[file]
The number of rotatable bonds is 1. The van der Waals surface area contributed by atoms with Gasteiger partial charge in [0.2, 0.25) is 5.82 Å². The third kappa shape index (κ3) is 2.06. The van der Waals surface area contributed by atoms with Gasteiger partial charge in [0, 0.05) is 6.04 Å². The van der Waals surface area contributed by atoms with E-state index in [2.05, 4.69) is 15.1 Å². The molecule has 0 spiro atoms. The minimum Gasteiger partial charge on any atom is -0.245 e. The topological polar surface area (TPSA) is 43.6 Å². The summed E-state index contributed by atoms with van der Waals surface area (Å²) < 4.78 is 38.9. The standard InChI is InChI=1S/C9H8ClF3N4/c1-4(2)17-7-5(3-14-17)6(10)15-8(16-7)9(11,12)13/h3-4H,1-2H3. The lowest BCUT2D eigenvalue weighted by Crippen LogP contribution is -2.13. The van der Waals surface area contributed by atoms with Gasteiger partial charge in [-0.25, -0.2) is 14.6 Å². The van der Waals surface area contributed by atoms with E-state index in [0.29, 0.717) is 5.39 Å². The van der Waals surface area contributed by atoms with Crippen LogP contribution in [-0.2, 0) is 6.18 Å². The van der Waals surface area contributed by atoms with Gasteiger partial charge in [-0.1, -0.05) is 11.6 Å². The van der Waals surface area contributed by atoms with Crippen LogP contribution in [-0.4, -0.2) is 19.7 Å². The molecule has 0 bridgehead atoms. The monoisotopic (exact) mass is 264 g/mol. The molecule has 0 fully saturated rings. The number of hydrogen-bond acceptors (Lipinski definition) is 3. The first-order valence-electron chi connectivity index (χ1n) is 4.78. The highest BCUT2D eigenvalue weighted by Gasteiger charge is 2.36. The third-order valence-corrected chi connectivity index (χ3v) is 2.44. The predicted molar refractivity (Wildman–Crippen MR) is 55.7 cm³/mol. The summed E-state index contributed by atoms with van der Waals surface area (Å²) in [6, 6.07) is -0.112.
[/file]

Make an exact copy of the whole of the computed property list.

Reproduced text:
The number of rotatable bonds is 1. The van der Waals surface area contributed by atoms with Gasteiger partial charge in [0.2, 0.25) is 5.82 Å². The third kappa shape index (κ3) is 2.06. The van der Waals surface area contributed by atoms with Gasteiger partial charge in [0, 0.05) is 6.04 Å². The van der Waals surface area contributed by atoms with E-state index in [2.05, 4.69) is 15.1 Å². The molecule has 0 spiro atoms. The minimum Gasteiger partial charge on any atom is -0.245 e. The topological polar surface area (TPSA) is 43.6 Å². The summed E-state index contributed by atoms with van der Waals surface area (Å²) < 4.78 is 38.9. The standard InChI is InChI=1S/C9H8ClF3N4/c1-4(2)17-7-5(3-14-17)6(10)15-8(16-7)9(11,12)13/h3-4H,1-2H3. The lowest BCUT2D eigenvalue weighted by Crippen LogP contribution is -2.13. The van der Waals surface area contributed by atoms with Gasteiger partial charge in [-0.25, -0.2) is 14.6 Å². The van der Waals surface area contributed by atoms with E-state index in [0.29, 0.717) is 5.39 Å². The van der Waals surface area contributed by atoms with Crippen LogP contribution in [-0.2, 0) is 6.18 Å². The van der Waals surface area contributed by atoms with Gasteiger partial charge in [-0.1, -0.05) is 11.6 Å². The van der Waals surface area contributed by atoms with Crippen LogP contribution in [-0.4, -0.2) is 19.7 Å². The molecule has 0 bridgehead atoms. The monoisotopic (exact) mass is 264 g/mol. The molecule has 0 fully saturated rings. The number of hydrogen-bond acceptors (Lipinski definition) is 3. The first-order valence-electron chi connectivity index (χ1n) is 4.78. The highest BCUT2D eigenvalue weighted by Gasteiger charge is 2.36. The third-order valence-corrected chi connectivity index (χ3v) is 2.44. The predicted molar refractivity (Wildman–Crippen MR) is 55.7 cm³/mol. The summed E-state index contributed by atoms with van der Waals surface area (Å²) in [6, 6.07) is -0.112.